ETA: Okay, nevermind about the never-to-finish categorization. I ended up reading the book in a day due to my work computer getting whacked with issueETA: Okay, nevermind about the never-to-finish categorization. I ended up reading the book in a day due to my work computer getting whacked with issues one after another. The writing is very good, and I was able to enjoy most of the book quite a bit once I started skipping over the lesbian/threesome/pot-smoking/depressed-daddy-flashbacks. I especially enjoyed reading the budding romance between the protagonist and her Japanese supervisor, Miyoshi. The romance was actually very similar to the one hinted at in the book "American Fuji" (the one I wish would have taken place).
In any case, Miyoshi is amusing and fascinatingly eloquent in all his Engrish glory. The quirkiness of Japan also blows through, perhaps as a direct result of its restrictive, conformist extremism...it makes me glad I never have to live there, but also glad that the author did so that I can read and laugh about it now....more
Meh. It was a slip of a book, finished reading it during the span of a doctor's visit. But whereas some brief books such as "Of Mice and Men" wring hoMeh. It was a slip of a book, finished reading it during the span of a doctor's visit. But whereas some brief books such as "Of Mice and Men" wring hot tears out of my eyes at every iteration, this one had barely any characterization for me to care about either of the main characters or to be convinced of their love for each other. One was supposedly a bookish girl, one a super-jock. They curse at each other a few times, and then bang! They're together. He likes her _because_ she mouths off at him, and she apparently always liked him because he was hot.
Which is fine. Plenty can be done with that. But the author is practically Biblical in his brevity, and when she's dying I still didn't have time to know her.
Oh well. At least it didn't waste too much of my time....more
Bizarre...I don't remember reading this book, yet here it is, marked and starred last year. >_> Maybe that is an indication of the quality of thBizarre...I don't remember reading this book, yet here it is, marked and starred last year. >_> Maybe that is an indication of the quality of the story that you can expect......more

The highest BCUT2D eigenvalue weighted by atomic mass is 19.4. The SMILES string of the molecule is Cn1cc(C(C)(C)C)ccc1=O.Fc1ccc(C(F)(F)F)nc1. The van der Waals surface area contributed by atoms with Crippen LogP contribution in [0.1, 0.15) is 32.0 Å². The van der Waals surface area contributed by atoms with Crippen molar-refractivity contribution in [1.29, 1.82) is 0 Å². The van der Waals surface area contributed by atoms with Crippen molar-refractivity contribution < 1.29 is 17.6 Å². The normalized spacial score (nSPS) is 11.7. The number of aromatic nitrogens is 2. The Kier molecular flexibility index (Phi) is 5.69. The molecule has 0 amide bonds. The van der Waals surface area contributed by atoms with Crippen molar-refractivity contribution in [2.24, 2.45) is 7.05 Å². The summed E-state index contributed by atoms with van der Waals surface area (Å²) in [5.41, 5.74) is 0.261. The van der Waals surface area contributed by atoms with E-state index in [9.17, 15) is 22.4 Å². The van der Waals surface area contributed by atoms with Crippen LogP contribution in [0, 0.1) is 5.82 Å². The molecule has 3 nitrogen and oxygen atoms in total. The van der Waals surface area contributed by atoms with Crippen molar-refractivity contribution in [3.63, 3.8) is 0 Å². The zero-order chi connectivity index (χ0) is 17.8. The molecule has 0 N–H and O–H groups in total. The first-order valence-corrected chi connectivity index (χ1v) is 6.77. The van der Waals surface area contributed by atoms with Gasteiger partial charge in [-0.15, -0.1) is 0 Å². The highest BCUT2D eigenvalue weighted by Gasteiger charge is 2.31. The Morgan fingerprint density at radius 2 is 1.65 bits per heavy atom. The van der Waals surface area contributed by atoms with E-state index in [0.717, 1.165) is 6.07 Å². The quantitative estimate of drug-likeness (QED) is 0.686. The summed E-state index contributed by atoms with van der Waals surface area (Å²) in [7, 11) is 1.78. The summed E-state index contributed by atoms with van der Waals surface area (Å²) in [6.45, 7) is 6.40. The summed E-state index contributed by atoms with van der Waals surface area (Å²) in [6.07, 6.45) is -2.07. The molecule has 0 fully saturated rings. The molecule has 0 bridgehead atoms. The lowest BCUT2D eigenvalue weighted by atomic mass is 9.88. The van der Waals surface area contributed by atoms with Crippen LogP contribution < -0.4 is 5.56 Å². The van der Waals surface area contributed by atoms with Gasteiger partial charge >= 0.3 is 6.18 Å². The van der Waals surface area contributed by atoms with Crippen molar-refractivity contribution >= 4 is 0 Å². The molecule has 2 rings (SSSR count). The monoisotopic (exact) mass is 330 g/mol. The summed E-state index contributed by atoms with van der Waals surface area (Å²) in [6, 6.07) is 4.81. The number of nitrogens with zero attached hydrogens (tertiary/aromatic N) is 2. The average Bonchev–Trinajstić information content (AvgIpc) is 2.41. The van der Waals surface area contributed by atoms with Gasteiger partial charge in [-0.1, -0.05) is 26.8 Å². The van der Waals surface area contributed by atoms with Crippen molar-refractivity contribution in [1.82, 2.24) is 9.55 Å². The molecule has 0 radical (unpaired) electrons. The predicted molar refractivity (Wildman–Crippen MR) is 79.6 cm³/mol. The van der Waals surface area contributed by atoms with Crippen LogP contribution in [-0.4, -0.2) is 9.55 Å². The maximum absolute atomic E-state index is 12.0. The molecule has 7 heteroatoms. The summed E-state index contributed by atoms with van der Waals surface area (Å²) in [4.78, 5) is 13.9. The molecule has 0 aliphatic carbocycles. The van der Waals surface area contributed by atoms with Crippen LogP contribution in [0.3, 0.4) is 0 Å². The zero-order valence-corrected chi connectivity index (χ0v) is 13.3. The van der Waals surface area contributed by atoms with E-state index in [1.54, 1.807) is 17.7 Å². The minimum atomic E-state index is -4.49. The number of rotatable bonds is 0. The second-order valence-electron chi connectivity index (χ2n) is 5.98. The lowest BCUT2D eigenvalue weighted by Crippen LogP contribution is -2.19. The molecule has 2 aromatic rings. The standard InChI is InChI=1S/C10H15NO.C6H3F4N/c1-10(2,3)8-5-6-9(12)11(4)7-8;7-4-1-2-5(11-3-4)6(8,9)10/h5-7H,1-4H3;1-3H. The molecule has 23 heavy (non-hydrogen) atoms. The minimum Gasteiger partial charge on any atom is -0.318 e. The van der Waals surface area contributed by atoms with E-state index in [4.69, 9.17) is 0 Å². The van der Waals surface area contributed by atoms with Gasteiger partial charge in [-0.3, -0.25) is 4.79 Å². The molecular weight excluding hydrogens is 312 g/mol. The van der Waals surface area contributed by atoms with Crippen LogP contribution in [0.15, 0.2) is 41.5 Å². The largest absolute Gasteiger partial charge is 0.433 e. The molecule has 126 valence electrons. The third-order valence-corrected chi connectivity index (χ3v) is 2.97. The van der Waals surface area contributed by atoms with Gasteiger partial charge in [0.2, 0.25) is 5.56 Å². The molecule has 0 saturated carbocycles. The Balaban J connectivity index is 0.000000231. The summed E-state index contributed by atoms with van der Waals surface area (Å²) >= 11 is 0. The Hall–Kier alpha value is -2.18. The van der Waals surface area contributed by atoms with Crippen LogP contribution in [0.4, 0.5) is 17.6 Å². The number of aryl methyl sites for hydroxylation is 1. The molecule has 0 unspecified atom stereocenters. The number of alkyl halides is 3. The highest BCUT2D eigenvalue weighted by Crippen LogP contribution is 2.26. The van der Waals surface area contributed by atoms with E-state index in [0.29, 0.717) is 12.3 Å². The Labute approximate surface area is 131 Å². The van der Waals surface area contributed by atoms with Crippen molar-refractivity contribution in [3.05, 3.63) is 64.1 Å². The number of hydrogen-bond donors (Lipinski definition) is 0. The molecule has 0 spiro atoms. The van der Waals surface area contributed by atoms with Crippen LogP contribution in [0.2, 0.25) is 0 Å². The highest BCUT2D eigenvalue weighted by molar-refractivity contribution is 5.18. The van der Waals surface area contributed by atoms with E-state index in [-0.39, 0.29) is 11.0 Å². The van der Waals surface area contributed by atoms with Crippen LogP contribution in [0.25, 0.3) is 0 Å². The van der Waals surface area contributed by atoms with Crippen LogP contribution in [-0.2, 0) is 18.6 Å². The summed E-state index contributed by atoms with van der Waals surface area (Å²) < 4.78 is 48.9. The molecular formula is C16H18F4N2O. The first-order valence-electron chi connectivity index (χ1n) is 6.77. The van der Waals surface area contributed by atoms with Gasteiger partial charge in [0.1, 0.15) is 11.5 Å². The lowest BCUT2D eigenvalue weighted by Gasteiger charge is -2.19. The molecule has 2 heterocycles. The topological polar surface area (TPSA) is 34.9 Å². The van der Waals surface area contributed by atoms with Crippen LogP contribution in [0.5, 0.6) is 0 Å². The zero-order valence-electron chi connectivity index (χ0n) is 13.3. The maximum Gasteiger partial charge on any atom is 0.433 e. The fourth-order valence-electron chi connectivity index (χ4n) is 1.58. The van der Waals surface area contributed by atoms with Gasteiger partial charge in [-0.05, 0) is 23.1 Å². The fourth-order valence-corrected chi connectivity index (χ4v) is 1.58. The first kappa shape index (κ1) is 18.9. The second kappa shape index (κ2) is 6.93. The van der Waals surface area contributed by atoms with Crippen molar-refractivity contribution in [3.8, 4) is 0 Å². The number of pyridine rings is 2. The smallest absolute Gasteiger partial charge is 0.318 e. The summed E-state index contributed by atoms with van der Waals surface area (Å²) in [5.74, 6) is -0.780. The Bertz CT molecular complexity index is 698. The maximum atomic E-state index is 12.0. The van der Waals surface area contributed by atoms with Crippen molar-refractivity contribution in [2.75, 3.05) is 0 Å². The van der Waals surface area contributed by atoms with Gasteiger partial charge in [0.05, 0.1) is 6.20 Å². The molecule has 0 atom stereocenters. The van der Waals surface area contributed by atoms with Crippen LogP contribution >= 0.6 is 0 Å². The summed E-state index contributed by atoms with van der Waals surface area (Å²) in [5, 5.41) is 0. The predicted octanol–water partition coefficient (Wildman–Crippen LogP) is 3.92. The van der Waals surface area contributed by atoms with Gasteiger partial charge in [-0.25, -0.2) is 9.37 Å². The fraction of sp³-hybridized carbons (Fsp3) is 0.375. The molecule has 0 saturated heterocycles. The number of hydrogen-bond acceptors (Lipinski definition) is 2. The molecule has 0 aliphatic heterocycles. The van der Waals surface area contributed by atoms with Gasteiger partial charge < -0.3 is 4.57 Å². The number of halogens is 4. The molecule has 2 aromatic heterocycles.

A struggle to read...mainly because at pg.82, I still don't care about any of the characters. The science laboratory setup with actually real scienceA struggle to read...mainly because at pg.82, I still don't care about any of the characters. The science laboratory setup with actually real science details, rather than pseudo-crap a la "Pemberly By the Sea", was nice and different, but not so appealing that it can stand wihtout character investment.
The author also has a baffling habit of changing POV several times throughout a chapter, essentially hopping to every character in the room. I had always heard/thought that if you are going to switch POV, at least wait until a chapter break. The only time I've seen this rule violated was with crappy romance novels. In any case, the author goes through such lengths to reveal the thoughts of every character in each situation, and yet most of it is infodump on back-story or personality analysis and...I don't know. The infodump didn't feel particularly important, or maybe it was enlightening, but I wished it was presented in actually dialogue and actions rather than a block of narration.
Overall, I am underwhelmed, and will not be finishing this book....more
**spoiler alert** I'm a bit divided on how to rate this book. On the one hand, the language, crafting of the story, the observations and the flawed ye**spoiler alert** I'm a bit divided on how to rate this book. On the one hand, the language, crafting of the story, the observations and the flawed yet sympathetic portrayals of the characters, contrasted with the unpleasantness of trying to live in a foreign country make for a very interesting novel. It has the feeling of literature without falling into the put of LEE-terature, that is, bent in half from the weight of self importance and plotlessness.
On the other hand, it touches on all sorts of personal squicks, or at least blemishes my starry-eyed perceptions of China and missionaries, nevermind that I can certainly imagine all of these things being true to the foreigners-in-Asia experience.
The story is about a young Christian volunteer named Vincent who, despite knowing better, gives in to temptation and subsequently falls away from God and flees Taiwan to China in order to pull off a fake marriage scheme for a Taiwanese businessman. Thereafter, Vincent slogs through the dusty, dirty, unpleasant, mean-spirited, closed-off, and/or conniving underbelly of China to find this girl. There is very little good portrayed about China, which can be disheartening to read after awhile.